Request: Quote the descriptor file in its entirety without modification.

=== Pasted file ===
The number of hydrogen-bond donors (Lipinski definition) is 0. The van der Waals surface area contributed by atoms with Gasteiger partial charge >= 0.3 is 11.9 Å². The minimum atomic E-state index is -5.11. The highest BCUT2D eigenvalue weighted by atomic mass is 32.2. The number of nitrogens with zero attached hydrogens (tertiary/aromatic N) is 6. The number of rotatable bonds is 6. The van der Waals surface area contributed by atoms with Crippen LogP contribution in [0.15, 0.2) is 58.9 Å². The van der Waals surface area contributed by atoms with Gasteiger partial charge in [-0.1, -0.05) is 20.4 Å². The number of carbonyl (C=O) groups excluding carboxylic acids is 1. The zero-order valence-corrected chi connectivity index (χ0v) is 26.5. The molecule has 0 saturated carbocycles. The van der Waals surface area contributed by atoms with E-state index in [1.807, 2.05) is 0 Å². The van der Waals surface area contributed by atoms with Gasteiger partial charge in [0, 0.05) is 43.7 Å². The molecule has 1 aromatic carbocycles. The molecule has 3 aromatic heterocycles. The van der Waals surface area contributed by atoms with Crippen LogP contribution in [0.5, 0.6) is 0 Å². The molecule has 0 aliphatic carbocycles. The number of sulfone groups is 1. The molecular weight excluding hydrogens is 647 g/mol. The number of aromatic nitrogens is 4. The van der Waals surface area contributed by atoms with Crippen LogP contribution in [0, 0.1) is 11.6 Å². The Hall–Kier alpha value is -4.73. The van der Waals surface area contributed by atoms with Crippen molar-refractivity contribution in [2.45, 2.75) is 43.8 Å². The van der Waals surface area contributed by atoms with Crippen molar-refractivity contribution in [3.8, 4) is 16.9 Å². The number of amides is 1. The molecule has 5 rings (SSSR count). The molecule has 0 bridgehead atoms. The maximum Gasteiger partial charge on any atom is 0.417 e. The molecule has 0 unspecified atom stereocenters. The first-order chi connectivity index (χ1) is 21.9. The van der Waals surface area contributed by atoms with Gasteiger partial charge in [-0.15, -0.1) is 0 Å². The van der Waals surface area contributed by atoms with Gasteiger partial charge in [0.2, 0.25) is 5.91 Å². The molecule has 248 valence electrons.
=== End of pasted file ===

The number of hydrogen-bond donors (Lipinski definition) is 0. The van der Waals surface area contributed by atoms with Gasteiger partial charge >= 0.3 is 11.9 Å². The minimum atomic E-state index is -5.11. The highest BCUT2D eigenvalue weighted by atomic mass is 32.2. The number of nitrogens with zero attached hydrogens (tertiary/aromatic N) is 6. The number of rotatable bonds is 6. The van der Waals surface area contributed by atoms with Crippen LogP contribution in [0.15, 0.2) is 58.9 Å². The van der Waals surface area contributed by atoms with Gasteiger partial charge in [-0.1, -0.05) is 20.4 Å². The number of carbonyl (C=O) groups excluding carboxylic acids is 1. The zero-order valence-corrected chi connectivity index (χ0v) is 26.5. The molecule has 0 saturated carbocycles. The van der Waals surface area contributed by atoms with E-state index in [1.807, 2.05) is 0 Å². The van der Waals surface area contributed by atoms with Gasteiger partial charge in [0, 0.05) is 43.7 Å². The molecule has 1 aromatic carbocycles. The molecule has 3 aromatic heterocycles. The van der Waals surface area contributed by atoms with Crippen LogP contribution in [0.5, 0.6) is 0 Å². The molecule has 0 aliphatic carbocycles. The number of sulfone groups is 1. The molecular weight excluding hydrogens is 647 g/mol. The number of aromatic nitrogens is 4. The van der Waals surface area contributed by atoms with Crippen LogP contribution in [0, 0.1) is 11.6 Å². The Hall–Kier alpha value is -4.73. The van der Waals surface area contributed by atoms with Crippen molar-refractivity contribution in [2.45, 2.75) is 43.8 Å². The van der Waals surface area contributed by atoms with Crippen molar-refractivity contribution in [3.8, 4) is 16.9 Å². The number of amides is 1. The molecule has 5 rings (SSSR count). The molecule has 0 bridgehead atoms. The maximum Gasteiger partial charge on any atom is 0.417 e. The molecule has 0 unspecified atom stereocenters. The first-order chi connectivity index (χ1) is 21.9. The van der Waals surface area contributed by atoms with Gasteiger partial charge in [-0.15, -0.1) is 0 Å². The van der Waals surface area contributed by atoms with Gasteiger partial charge in [0.2, 0.25) is 5.91 Å². The molecule has 248 valence electrons.